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Dismissal of lawsuit vs. vo-tech upheld

Appellate court rules W-B teacher was not negligent in accident that injured student.

WILKES-BARRE – A federal appellate court has upheld the dismissal of a lawsuit filed against Wilkes-Barre Area Vocational Technical School by the parents of a boy who was injured when a truck tire burst while being inflated.

The Third Circuit Court of Appeals on Friday ruled David and Dolores Brown had failed to show that the teacher who was inflating the tire, John Farrell, had acted with the required degree of negligence to support their claim.

The Browns filed suit against the school and Farrell in 2005 for injuries their son Allan, then 15, suffered when the truck tire blew off its rim and struck the boy in the head in 2004.

Brown, a student at Greater Nanticoke Area, suffered numerous injuries, including a broken jaw, fractured cheek bones and a shattered nose and was hospitalized for five days, according to the suit.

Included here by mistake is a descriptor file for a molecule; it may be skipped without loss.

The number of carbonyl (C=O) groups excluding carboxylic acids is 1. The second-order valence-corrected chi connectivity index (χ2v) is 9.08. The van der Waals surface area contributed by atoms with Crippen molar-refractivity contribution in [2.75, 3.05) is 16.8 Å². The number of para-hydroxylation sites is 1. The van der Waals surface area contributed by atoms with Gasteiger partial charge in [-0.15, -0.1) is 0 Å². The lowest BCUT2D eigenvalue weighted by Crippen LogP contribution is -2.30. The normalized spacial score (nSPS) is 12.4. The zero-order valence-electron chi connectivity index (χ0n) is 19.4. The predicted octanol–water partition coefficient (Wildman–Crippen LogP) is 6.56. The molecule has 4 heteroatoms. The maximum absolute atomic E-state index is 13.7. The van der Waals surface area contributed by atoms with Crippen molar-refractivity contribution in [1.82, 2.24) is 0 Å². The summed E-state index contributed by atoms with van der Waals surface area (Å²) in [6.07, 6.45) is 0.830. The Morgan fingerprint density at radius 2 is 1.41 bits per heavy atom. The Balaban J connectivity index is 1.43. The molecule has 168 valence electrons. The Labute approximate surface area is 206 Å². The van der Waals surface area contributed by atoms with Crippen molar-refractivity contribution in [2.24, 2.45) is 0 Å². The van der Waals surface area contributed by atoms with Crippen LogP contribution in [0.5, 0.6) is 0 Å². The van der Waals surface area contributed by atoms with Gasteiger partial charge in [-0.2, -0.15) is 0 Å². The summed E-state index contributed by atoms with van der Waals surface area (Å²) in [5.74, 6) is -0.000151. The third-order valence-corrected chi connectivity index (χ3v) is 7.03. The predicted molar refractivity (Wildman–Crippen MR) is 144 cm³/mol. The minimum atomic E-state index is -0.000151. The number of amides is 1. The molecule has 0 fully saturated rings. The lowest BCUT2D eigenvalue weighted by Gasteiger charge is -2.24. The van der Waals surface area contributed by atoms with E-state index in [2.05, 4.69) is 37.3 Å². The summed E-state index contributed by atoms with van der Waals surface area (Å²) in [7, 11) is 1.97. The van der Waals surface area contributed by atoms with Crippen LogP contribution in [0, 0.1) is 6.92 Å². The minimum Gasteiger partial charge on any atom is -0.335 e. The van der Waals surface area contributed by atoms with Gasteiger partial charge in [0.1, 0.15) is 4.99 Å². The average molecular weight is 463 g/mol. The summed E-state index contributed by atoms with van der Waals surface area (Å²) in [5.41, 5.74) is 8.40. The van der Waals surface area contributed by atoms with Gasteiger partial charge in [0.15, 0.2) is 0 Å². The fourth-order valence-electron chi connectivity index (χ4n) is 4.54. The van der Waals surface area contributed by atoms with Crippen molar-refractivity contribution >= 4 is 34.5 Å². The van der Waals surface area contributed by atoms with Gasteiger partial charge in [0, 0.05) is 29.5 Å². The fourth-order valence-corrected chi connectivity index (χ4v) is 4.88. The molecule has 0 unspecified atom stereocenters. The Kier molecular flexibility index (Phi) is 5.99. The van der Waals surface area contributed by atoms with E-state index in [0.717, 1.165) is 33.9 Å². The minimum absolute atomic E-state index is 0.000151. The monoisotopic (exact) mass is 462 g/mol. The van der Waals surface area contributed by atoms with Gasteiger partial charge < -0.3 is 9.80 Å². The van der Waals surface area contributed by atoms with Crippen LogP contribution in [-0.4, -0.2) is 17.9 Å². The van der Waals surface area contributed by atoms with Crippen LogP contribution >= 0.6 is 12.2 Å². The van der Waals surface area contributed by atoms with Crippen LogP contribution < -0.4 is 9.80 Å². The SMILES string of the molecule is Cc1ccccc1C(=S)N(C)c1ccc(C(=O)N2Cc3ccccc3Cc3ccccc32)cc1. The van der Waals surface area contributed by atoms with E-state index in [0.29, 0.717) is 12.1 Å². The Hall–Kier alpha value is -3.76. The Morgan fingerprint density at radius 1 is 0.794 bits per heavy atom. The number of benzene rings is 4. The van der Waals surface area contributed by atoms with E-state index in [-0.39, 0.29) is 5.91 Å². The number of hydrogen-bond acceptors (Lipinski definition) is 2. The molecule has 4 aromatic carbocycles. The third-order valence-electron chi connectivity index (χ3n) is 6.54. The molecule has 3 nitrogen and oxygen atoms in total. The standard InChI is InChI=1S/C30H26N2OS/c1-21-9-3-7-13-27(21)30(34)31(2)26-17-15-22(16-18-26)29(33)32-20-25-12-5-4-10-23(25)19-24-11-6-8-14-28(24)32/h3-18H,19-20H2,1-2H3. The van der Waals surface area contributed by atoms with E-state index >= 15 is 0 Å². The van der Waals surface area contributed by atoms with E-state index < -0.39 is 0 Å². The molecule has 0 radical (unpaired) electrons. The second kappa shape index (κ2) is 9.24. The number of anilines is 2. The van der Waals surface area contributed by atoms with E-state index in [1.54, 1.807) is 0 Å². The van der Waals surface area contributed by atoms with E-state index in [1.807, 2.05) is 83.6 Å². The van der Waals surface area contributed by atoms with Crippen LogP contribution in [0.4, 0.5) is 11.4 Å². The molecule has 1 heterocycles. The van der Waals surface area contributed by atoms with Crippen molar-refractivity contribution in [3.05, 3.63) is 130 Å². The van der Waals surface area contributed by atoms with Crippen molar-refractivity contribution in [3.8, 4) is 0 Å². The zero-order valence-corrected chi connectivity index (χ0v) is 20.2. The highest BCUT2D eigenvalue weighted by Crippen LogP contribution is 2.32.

The suit claimed Farrell was negligent for failing to place the tire inside a cage before inflating it. The case went to trial in May 2007, but a judge dismissed the case before it went to the jury, ruling that the Browns had failed to prove their case as a matter of law.

U.S. District Judge A. Richard Caputo said the Browns had failed to meet the legal standard for the statutes under which they sought damages. That statute required, among other things, that they show Farrell acted with a degree of negligence that “shocks the conscience” of an average person.

Caputo said that although Farrell may have been negligent, his actions were not consciously shocking because he had had tied chains to the tire before inflating it – a standard safety precaution utilized in the tire industry.

The Third Circuit court concurred with Caputo, saying that the precautions Farrell adopted “were not shocking by any reasonable assessment.”

“There was, in short, no evidence from which a jury could rationally find that Farrell’s decision to use a chain rather than a cage represented deliberate indifference,” the court wrote.

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